RANCHO SANTA FE — Amid the upscale equestrian estates in the wealthy enclave of Rancho Santa Fe, one horse rescue continues its mission to save the horses, donkeys and other farm animals that everyone else has given up on.
With a network of volunteers both locally and throughout the western United States all led by founder Celia Sciacca, Laughing Pony Rescue has saved over 1,200 animals kept in feedlots and scheduled for slaughter, along with others that have been neglected or mistreated in the rodeo industry.
While the number of horses sent to slaughter for human consumption has decreased over the last two decades, thousands still face this fate in Canada and Mexico. Around 24,000 horses in the United States were shipped internationally to slaughter in 2020, according to the American Society for the Prevention of Cruelty to Animals.
Sciacca founded Laughing Pony Rescue in 2010 after being deeply disturbed by what she learned about the industry, particularly how animals are often kept in cramped spaces at feedlots, forced to go days without food and water while being shipped to slaughterhouses and then die painfully once they arrive rather than being euthanized.
“This is what I’m called to do,” said Sciacca. “The reason we do this is so one less horse or donkey suffers.”
There are currently 14 horses, four donkeys, a sheep and a goat under the rescue’s care, several of which were initially terrified of people and require specific diets and medical care. Many have been there for years, but the goal is to pair them with a loving home.
On any given day at the ranch, there are a million things to be done. Sciacca and a team of dedicated volunteers feed and brush the animals and care for any ailments they might have, while also fundraising to save additional animals awaiting slaughter at feedlots.
Contrary to popular belief, the horses and other livestock at the lots are not given away for free, Sciacca said. The organization must pay anywhere from a few hundred to over $1,000 per animal, and since they could be shipped to slaughterhouses at any time, they have to move fast.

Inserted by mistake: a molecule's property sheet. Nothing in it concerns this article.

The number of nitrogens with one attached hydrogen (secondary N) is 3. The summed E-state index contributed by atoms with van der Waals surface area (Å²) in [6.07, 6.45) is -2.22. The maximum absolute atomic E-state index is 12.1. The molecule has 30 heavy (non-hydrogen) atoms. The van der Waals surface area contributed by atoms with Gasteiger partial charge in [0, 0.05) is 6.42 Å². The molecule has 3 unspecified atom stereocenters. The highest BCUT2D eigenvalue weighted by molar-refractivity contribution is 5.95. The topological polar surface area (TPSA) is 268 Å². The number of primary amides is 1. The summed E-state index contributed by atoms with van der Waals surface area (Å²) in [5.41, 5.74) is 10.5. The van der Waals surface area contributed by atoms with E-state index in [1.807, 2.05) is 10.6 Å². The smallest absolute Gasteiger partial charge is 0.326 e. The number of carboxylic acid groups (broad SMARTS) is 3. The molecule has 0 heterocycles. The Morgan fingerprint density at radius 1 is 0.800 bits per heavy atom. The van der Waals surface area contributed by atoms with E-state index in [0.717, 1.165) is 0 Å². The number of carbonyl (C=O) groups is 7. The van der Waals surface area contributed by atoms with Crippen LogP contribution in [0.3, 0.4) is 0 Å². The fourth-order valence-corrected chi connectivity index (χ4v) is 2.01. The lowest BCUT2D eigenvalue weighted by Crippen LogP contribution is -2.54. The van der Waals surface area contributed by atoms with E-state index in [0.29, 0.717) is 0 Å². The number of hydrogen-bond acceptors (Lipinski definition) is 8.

The organization’s work reaches beyond California to Texas, Washington state and Nevada, with volunteers constantly working to identify animals that can be saved. Jenna McKenzie, a volunteer-based in eastern Washington, talks with Sciacca frequently and sends photos of potential animals that could be rescued from feedlots and their asking prices.
“I relay information to Celia, and we select anywhere from five to 12 [horses] per month and we fundraise for them,” McKenzie said. “We’ll go anywhere and we’ll help anyone.”
Much of the fundraising is done via the Laughing Pony Facebook page. As of May 10, the organization was trying to raise the remaining $300 needed to save six horses from a feedlot, including two pregnant mares and two colts.
The animals currently under Laughing Pony’s care run the gamut from former feedlot horses, ponies with broken legs from years of roping, and a donkey named Dyn-O-Mite which used to carry explosives as part of training for the U.S. Army.
One horse named Barbie was saved from a ranch in Canada where her high-estrogen urine was used for the development of the menopause hormone-replacement drug Premarin. She was continually kept pregnant on the ranch, suffered a fractured nose and was often kept dehydrated in order to concentrate her urine, according to Sciacca.
Now safe at Laughing Pony, she is the mother of two other rescuees, Johnny Cash and Gino, the latter of which shares her striking blue eyes.
Another horse named Amigo was rescued from a feedlot in New Mexico underweight and covered in cuts, and requires a special diet and treatment for allergies. Like many of the animals at the ranch, he was terrified of humans but has since grown to trust the people he sees every day.
“They had no contact with humans. There was nothing kind or nurturing about it,” volunteer Barbara Todd said of many of the animals at Laughing Pony. “It takes a lot of patience.”
The nonprofit’s hard work does not go unnoticed. In late April, Sciacca was pulled from her busy daily routine and called to the San Diego County Board of Supervisors chambers to receive official recognition, with the supervisors also declaring April 26 as Laughing Pony Rescue Day across San Diego County.
While generally averse to being in the spotlight, Sciacca said it is necessary to get the word out about the rescue and hopefully raise more donations to continue their work.
“I’m not an attention person, but it’s good to get the word out [about Laughing Pony]” she said. “We need donations, and if we don’t have the donations, we can’t pay for the horses at the feedlot. We can only save a certain amount.”
For McKenzie, it is devastating when a horse they were working to rescue ends up being shipped before they can raise the funds. Thankfully, there are many success stories, with around 100 animals saved per year.
“Even on the hardest days, these horses need us, because if we don’t do it, who will?” McKenzie said.
Education and raising awareness are just as important for Laughing Pony as the actual rescue work, with youth camps held every year and field trips offered for local schools. On Tuesday, a class of kindergarten students from the San Diego Jewish Academy visited the ranch to learn about the different animals and brush some of the horses, with more of their classmates scheduled to come in the following days.
For more information about Laughing Pony Rescue, as well as volunteering and donation opportunities, visit laughingponyrescue.org.